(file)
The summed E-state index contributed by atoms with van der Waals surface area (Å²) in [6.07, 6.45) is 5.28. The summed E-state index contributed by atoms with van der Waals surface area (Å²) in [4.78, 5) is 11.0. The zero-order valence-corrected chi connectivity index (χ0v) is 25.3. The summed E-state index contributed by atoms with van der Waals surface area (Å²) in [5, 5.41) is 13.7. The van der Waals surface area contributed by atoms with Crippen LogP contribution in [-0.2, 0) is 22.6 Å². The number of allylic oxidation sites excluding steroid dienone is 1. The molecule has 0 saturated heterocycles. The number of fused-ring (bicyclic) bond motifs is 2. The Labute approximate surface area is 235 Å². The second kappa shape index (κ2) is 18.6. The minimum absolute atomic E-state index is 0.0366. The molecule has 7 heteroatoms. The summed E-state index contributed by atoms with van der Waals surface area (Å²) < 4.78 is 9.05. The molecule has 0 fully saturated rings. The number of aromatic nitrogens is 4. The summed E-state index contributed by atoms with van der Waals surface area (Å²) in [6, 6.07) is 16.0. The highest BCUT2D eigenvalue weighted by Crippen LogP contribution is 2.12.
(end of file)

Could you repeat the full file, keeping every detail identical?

The summed E-state index contributed by atoms with van der Waals surface area (Å²) in [6.07, 6.45) is 5.28. The summed E-state index contributed by atoms with van der Waals surface area (Å²) in [4.78, 5) is 11.0. The zero-order valence-corrected chi connectivity index (χ0v) is 25.3. The summed E-state index contributed by atoms with van der Waals surface area (Å²) in [5, 5.41) is 13.7. The van der Waals surface area contributed by atoms with Crippen LogP contribution in [-0.2, 0) is 22.6 Å². The number of allylic oxidation sites excluding steroid dienone is 1. The molecule has 0 saturated heterocycles. The number of fused-ring (bicyclic) bond motifs is 2. The Labute approximate surface area is 235 Å². The second kappa shape index (κ2) is 18.6. The minimum absolute atomic E-state index is 0.0366. The molecule has 7 heteroatoms. The summed E-state index contributed by atoms with van der Waals surface area (Å²) < 4.78 is 9.05. The molecule has 0 fully saturated rings. The number of aromatic nitrogens is 4. The summed E-state index contributed by atoms with van der Waals surface area (Å²) in [6, 6.07) is 16.0. The highest BCUT2D eigenvalue weighted by Crippen LogP contribution is 2.12.